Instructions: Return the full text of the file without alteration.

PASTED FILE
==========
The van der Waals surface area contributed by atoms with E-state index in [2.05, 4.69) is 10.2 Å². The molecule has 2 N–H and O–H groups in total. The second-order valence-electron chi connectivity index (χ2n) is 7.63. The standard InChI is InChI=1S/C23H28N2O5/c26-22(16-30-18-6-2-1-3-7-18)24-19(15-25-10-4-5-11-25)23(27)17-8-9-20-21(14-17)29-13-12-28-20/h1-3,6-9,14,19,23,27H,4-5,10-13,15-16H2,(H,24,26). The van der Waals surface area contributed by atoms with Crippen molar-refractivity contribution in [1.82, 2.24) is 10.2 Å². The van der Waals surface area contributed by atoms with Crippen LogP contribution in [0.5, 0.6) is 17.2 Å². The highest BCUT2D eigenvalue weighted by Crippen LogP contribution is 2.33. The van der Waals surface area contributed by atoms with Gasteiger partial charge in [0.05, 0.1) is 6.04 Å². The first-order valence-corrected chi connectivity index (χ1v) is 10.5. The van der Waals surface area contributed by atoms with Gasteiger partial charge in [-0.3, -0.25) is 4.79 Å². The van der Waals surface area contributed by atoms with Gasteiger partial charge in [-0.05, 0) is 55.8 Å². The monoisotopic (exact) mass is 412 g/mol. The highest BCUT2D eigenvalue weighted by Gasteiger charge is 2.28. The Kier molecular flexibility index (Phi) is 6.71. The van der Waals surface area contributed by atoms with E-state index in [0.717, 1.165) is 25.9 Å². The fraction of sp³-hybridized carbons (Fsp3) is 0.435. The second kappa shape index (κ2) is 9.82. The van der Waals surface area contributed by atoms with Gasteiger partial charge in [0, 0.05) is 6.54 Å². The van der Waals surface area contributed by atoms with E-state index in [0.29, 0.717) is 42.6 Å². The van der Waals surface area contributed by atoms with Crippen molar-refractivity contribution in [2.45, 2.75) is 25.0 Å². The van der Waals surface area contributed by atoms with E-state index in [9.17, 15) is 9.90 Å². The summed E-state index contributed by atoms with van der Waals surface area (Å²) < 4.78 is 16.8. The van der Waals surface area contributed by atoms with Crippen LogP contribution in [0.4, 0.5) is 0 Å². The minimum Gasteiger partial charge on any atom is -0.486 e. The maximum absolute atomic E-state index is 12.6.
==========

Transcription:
The van der Waals surface area contributed by atoms with E-state index in [2.05, 4.69) is 10.2 Å². The molecule has 2 N–H and O–H groups in total. The second-order valence-electron chi connectivity index (χ2n) is 7.63. The standard InChI is InChI=1S/C23H28N2O5/c26-22(16-30-18-6-2-1-3-7-18)24-19(15-25-10-4-5-11-25)23(27)17-8-9-20-21(14-17)29-13-12-28-20/h1-3,6-9,14,19,23,27H,4-5,10-13,15-16H2,(H,24,26). The van der Waals surface area contributed by atoms with Crippen molar-refractivity contribution in [1.82, 2.24) is 10.2 Å². The van der Waals surface area contributed by atoms with Crippen LogP contribution in [0.5, 0.6) is 17.2 Å². The highest BCUT2D eigenvalue weighted by Crippen LogP contribution is 2.33. The van der Waals surface area contributed by atoms with Gasteiger partial charge in [0.05, 0.1) is 6.04 Å². The first-order valence-corrected chi connectivity index (χ1v) is 10.5. The van der Waals surface area contributed by atoms with Gasteiger partial charge in [-0.3, -0.25) is 4.79 Å². The van der Waals surface area contributed by atoms with Gasteiger partial charge in [-0.05, 0) is 55.8 Å². The monoisotopic (exact) mass is 412 g/mol. The highest BCUT2D eigenvalue weighted by Gasteiger charge is 2.28. The Kier molecular flexibility index (Phi) is 6.71. The van der Waals surface area contributed by atoms with E-state index in [0.717, 1.165) is 25.9 Å². The fraction of sp³-hybridized carbons (Fsp3) is 0.435. The second kappa shape index (κ2) is 9.82. The van der Waals surface area contributed by atoms with Gasteiger partial charge in [0, 0.05) is 6.54 Å². The van der Waals surface area contributed by atoms with E-state index in [0.29, 0.717) is 42.6 Å². The van der Waals surface area contributed by atoms with Crippen molar-refractivity contribution in [2.45, 2.75) is 25.0 Å². The van der Waals surface area contributed by atoms with E-state index in [9.17, 15) is 9.90 Å². The summed E-state index contributed by atoms with van der Waals surface area (Å²) < 4.78 is 16.8. The van der Waals surface area contributed by atoms with Crippen LogP contribution in [0.4, 0.5) is 0 Å². The minimum Gasteiger partial charge on any atom is -0.486 e. The maximum absolute atomic E-state index is 12.6.